Why Work at a Startup?

Because I’m tired of explaining to everyone, I’m going to make this list to refer to anyone who asks. While I don’t think any of these are particularly original, it makes a handy checklist for anyone considering a similar jump[1].

  •  Faster time to market. At Privy, we routinely ship code that was written earlier in the day or week. Seems petty, but as an engineer, it’s frustrating to improve something and then not have it in the hands of customers for weeks or months.
  • More hats to wear. The diversity of work at a startup appeals to me. I can work on product, recruiting, and engineering. Before lunch. The pace and scope of work is both faster and longer term, and I like being involved in multiple parts of the business.
  • Be judged by customers, not managers. A startup makes each person less insulated from the market. Therefore the correlation between performance and rewards tends to be much closer.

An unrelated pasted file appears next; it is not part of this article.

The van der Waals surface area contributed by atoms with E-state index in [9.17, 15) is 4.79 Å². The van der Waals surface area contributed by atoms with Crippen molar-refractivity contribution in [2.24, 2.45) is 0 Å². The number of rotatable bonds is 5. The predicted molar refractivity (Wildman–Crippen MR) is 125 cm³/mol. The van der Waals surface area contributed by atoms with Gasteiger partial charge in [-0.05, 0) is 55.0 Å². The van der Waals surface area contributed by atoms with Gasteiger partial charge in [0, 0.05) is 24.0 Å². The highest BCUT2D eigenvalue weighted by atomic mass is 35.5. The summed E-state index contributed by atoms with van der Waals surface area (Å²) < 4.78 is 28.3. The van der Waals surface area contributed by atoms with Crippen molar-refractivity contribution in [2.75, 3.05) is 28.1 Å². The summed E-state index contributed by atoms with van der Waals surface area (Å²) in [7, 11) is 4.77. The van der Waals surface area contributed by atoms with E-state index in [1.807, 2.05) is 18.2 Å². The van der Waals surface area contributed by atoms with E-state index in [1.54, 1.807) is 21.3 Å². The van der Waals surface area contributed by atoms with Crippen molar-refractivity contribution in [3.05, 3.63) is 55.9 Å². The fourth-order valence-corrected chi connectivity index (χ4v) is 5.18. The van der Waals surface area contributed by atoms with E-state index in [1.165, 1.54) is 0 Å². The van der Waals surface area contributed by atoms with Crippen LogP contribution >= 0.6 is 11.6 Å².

• Less politics. As a consequence of the last point, politics becomes less important. It’s much harder to bullshit accomplishments in a startup when the entire company fits into a small room or two. Tired of carrying teammates who aren’t pulling their own weight? Join a startup.
  • Incredible learning. As another corollary to being closer to market forces, I’ve learned a lot about how to run a business that provides value to customers in exchange for money. I’ve in turn been able to apply experience I’ve learned elsewhere that I never would’ve been able to use at a larger company, because my job title would’ve prevented me from doing anything other than engineering.
  • Challenging the status quo, not defending it. Name recognition is cool, but I never got the sense that my role at Office was about reshaping how people work – probably because our market share had nowhere to go but down. But I’ve found I don’t mind playing the underdog as long as I have a thesis about how the future should change for the better.

 

1. In a necessary but not sufficient way (i.e. if these don’t apply to you, a startup is probably a bad idea; but if they do apply to you, a startup could still be a bad idea).

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